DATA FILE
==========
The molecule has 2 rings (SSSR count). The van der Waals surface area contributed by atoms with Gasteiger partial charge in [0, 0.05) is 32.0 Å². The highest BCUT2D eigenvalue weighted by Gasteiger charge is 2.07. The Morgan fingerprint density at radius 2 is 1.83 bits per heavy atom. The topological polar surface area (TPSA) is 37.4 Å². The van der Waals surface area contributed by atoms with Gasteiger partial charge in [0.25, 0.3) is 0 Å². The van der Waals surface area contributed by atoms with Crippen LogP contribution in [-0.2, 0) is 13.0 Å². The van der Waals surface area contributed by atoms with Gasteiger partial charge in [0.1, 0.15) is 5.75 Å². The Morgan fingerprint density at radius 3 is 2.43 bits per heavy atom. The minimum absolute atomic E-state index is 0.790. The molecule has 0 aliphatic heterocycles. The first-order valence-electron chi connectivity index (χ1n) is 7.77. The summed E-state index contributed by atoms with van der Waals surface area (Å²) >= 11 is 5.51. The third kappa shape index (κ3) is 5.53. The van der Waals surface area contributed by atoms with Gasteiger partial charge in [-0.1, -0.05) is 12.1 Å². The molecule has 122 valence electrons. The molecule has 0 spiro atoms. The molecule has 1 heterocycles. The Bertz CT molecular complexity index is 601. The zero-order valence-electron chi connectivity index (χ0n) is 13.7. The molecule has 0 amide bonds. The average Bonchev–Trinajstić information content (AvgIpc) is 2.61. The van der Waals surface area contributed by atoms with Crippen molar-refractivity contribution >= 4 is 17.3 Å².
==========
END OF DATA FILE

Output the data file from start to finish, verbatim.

The molecule has 2 rings (SSSR count). The van der Waals surface area contributed by atoms with Gasteiger partial charge in [0, 0.05) is 32.0 Å². The highest BCUT2D eigenvalue weighted by Gasteiger charge is 2.07. The Morgan fingerprint density at radius 2 is 1.83 bits per heavy atom. The topological polar surface area (TPSA) is 37.4 Å². The van der Waals surface area contributed by atoms with Gasteiger partial charge in [0.25, 0.3) is 0 Å². The van der Waals surface area contributed by atoms with Crippen LogP contribution in [-0.2, 0) is 13.0 Å². The van der Waals surface area contributed by atoms with Gasteiger partial charge in [0.1, 0.15) is 5.75 Å². The Morgan fingerprint density at radius 3 is 2.43 bits per heavy atom. The minimum absolute atomic E-state index is 0.790. The molecule has 0 aliphatic heterocycles. The first-order valence-electron chi connectivity index (χ1n) is 7.77. The summed E-state index contributed by atoms with van der Waals surface area (Å²) >= 11 is 5.51. The third kappa shape index (κ3) is 5.53. The van der Waals surface area contributed by atoms with Gasteiger partial charge in [-0.1, -0.05) is 12.1 Å². The molecule has 122 valence electrons. The molecule has 0 spiro atoms. The molecule has 1 heterocycles. The Bertz CT molecular complexity index is 601. The zero-order valence-electron chi connectivity index (χ0n) is 13.7. The molecule has 0 amide bonds. The average Bonchev–Trinajstić information content (AvgIpc) is 2.61. The van der Waals surface area contributed by atoms with Crippen molar-refractivity contribution >= 4 is 17.3 Å².